The Greek elections of May (not the recent ones in June) 2012 showed the great dangers that German Chancellor Angela Merkel and her neo-con & neo-liberal colleagues had been cooking up for Greece, Spain, Portugal, Italy and the rest of the Eurozone.
The Greek elections, held in the wake of European-wide May Day marches against overemphasizing austerity, on in early May saw the rise of many nasty political parties that Germany does not want to see rise again in power on her continent. These parties were going to make the Republikaner types of 1980s Germany (or the current NDP) look like peaceniks.
I am happy to say that the Greek electorate cooled down enough in June 2012 to throw many of these newly elected parties and their members out of office again. However, the message to Germans, especially German bankers and the German Chancellor that Germany's-business-as-usual approach in bullying its weakest neighbors into bad austerity decisions is a no-go.
Sadly though, it is not clear to me that Chancellor Merkel has learnt much from her own countries' (2 countries= the modern united Germany and the former Democratic Republic of "Eastern" Germany) poltical development over the past decades. This is the reality that the ostrich-like chancellor and the German bankers and financiers have too-long ignored, i.e. concerning the political economic realities of the world and Europe. In short, German, too was a kind of basket case only a decade ago--when it began to return to its anti-immigrant and anti-European roots, which Hitler and others had exploited so well. Fortress Germany and Fortress Europe were the destination or mode that the German electorate had moved into by 2000-2003, when Germany (along with France) first broke the EU agreements that Greece has been breaking ever since.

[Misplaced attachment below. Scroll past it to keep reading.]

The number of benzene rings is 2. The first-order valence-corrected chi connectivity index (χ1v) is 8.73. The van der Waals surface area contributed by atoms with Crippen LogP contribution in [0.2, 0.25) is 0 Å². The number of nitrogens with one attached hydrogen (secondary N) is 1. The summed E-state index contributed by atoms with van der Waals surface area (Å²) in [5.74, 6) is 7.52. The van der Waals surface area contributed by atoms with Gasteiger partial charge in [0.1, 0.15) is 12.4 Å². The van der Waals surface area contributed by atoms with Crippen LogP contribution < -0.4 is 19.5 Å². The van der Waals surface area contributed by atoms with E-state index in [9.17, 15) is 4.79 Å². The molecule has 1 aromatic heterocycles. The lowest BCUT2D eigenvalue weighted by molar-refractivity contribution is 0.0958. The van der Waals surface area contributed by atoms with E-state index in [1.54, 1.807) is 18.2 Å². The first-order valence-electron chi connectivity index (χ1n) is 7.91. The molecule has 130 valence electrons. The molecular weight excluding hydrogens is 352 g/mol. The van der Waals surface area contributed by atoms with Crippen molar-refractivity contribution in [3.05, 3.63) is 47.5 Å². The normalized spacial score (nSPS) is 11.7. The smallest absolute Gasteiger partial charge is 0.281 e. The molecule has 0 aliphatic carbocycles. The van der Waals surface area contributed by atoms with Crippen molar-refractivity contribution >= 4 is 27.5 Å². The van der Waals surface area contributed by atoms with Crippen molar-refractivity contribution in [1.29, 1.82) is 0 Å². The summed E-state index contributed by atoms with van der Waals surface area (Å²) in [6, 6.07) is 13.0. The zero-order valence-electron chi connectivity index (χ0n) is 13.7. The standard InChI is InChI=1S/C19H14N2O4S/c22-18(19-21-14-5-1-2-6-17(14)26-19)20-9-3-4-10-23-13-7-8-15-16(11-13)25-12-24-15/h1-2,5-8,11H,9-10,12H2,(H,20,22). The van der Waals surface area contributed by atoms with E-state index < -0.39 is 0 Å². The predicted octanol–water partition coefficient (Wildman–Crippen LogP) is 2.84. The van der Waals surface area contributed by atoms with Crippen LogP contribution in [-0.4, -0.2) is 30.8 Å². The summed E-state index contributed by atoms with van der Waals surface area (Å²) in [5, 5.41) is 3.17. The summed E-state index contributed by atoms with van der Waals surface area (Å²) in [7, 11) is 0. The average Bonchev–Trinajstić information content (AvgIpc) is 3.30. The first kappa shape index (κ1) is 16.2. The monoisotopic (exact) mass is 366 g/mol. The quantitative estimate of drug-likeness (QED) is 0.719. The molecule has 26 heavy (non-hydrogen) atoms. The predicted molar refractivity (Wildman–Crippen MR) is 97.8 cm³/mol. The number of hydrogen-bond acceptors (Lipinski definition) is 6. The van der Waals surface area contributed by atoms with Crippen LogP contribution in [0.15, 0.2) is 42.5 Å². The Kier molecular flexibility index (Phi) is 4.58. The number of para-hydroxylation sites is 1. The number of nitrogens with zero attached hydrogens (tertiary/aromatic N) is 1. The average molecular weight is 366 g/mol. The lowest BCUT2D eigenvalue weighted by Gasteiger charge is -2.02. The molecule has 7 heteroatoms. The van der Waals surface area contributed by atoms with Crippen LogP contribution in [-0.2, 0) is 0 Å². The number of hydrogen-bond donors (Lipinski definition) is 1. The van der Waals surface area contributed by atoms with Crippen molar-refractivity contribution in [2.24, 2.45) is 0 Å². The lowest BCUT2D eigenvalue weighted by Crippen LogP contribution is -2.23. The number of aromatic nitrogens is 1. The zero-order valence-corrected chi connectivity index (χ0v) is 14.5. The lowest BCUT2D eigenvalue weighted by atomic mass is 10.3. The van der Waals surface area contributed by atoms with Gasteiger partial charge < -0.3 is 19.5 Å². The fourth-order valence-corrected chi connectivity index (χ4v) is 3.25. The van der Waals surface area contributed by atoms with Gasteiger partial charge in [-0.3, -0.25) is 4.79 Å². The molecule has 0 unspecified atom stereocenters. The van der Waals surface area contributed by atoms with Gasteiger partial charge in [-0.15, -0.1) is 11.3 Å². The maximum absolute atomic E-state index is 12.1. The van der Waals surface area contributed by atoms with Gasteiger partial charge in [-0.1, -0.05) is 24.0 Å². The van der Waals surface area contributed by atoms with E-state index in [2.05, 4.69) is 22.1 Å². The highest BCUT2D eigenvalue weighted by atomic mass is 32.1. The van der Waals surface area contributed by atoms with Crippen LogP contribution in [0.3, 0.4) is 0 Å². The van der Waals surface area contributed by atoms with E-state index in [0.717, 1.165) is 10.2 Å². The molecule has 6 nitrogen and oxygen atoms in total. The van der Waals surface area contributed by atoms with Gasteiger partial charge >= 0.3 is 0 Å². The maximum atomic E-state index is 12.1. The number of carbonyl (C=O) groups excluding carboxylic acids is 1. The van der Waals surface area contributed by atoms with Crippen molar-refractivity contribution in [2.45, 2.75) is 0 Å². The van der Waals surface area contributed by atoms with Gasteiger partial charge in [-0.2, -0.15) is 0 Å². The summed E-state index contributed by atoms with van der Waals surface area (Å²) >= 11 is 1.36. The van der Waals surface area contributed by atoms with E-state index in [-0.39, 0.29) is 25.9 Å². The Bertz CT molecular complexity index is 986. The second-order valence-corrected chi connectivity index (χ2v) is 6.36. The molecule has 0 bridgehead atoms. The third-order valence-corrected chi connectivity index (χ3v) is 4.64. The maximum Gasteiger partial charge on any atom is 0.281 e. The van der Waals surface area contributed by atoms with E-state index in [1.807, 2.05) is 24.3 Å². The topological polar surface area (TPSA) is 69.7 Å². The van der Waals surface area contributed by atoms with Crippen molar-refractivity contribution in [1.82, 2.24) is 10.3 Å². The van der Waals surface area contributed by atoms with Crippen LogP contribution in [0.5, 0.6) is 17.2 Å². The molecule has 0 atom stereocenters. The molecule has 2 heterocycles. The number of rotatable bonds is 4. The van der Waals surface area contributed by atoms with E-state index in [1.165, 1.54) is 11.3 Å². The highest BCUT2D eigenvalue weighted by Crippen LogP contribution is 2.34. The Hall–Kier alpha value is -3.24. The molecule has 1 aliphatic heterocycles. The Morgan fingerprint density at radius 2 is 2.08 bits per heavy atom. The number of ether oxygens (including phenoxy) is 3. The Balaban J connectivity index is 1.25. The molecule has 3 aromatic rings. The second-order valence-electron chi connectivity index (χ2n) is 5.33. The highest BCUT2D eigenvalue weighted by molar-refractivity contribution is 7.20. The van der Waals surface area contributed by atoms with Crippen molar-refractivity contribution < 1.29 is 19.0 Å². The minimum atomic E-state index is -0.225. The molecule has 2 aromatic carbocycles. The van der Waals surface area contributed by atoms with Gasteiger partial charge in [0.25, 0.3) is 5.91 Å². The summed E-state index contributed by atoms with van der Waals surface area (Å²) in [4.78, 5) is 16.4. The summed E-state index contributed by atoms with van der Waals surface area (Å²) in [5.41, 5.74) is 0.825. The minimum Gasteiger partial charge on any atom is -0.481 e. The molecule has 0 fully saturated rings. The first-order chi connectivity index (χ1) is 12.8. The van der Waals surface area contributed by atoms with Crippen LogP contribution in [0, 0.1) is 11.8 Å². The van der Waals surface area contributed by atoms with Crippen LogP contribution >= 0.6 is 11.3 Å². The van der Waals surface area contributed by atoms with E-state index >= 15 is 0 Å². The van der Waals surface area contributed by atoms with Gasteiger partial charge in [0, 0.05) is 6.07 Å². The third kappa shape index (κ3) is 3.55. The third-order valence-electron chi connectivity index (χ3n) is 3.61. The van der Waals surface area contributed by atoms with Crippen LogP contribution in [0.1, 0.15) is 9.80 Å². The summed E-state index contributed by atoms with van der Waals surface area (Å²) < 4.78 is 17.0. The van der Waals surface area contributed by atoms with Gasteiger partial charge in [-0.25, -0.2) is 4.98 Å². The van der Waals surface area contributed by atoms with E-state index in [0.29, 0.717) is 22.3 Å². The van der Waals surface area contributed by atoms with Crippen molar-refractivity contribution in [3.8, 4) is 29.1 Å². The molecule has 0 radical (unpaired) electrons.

The basic fact is, however, that the now-defunct East Germany, i.e. the place where Merkel was raised, ran for decades without having to fall back on laisse-faire capitalism's fascination with austerity: That is, as the solution to gaining improved living standards. A demand economy was used in the "DDR". It was also used to some degree in socialist Western Germany as well over the decades. Both the states and the federal government in Western Germany supported such big government projects and interference.
Failing the successful employment of demand economic methods or instruments, the now-defunct East Germany was nevertheless able to continue onward producing and putting people to work through the importation of capital and investments from abroad to promote production and sales at home thorugh the 1970s and early 1980s. Some of these infusions came through subterfuge with the Western German state, banks and the winking of German officials in Bonn and on the walled borders of the land.
Finally, even when East Germany collapsed in 1990, it did so while maintaining the highest standards of living amongst the Eastern European states. Next, in the early 1990s (through the present day), major solidarity transfers of moneys were made from Western Germany and the European Union to what had been East Germany. These massive solidarity transfers were also aided by monies from major West German and Western European investors in the former "DDR".
If Greece, Portugal, Italy (or Ireland), and Spain are to be seen as today's sick men of the Euro Zone, it would behoove Angela Merkel to give the appropriate nod to her banks and homeland investors that whatever-can-be-done should-be-done--or at least attempted. In short, by continuing to live in her post-Communist delusion of political economics, the good chancellor should either be asked to leave office or to come to her senses.